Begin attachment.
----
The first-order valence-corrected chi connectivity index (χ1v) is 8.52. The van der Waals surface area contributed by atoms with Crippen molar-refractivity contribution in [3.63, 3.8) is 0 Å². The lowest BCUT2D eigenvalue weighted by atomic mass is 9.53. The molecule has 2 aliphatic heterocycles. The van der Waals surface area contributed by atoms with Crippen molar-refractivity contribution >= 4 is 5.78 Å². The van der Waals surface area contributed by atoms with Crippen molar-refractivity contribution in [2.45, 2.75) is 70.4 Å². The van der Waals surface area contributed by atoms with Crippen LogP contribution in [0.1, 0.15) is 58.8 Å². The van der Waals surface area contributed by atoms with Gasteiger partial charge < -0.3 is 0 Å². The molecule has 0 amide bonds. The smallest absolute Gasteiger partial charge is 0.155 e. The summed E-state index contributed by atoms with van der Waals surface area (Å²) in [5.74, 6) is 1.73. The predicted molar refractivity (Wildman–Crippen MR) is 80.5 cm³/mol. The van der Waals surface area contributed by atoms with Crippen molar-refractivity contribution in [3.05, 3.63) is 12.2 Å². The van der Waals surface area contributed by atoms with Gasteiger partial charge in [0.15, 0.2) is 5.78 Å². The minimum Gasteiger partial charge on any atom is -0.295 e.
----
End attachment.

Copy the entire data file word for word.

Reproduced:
The first-order valence-corrected chi connectivity index (χ1v) is 8.52. The van der Waals surface area contributed by atoms with Crippen molar-refractivity contribution in [3.63, 3.8) is 0 Å². The lowest BCUT2D eigenvalue weighted by atomic mass is 9.53. The molecule has 2 aliphatic heterocycles. The van der Waals surface area contributed by atoms with Crippen molar-refractivity contribution >= 4 is 5.78 Å². The van der Waals surface area contributed by atoms with Crippen molar-refractivity contribution in [2.45, 2.75) is 70.4 Å². The van der Waals surface area contributed by atoms with Crippen LogP contribution in [0.1, 0.15) is 58.8 Å². The van der Waals surface area contributed by atoms with Gasteiger partial charge < -0.3 is 0 Å². The molecule has 0 amide bonds. The smallest absolute Gasteiger partial charge is 0.155 e. The summed E-state index contributed by atoms with van der Waals surface area (Å²) in [5.74, 6) is 1.73. The predicted molar refractivity (Wildman–Crippen MR) is 80.5 cm³/mol. The van der Waals surface area contributed by atoms with Crippen molar-refractivity contribution in [3.05, 3.63) is 12.2 Å². The van der Waals surface area contributed by atoms with Gasteiger partial charge in [0.15, 0.2) is 5.78 Å². The minimum Gasteiger partial charge on any atom is -0.295 e.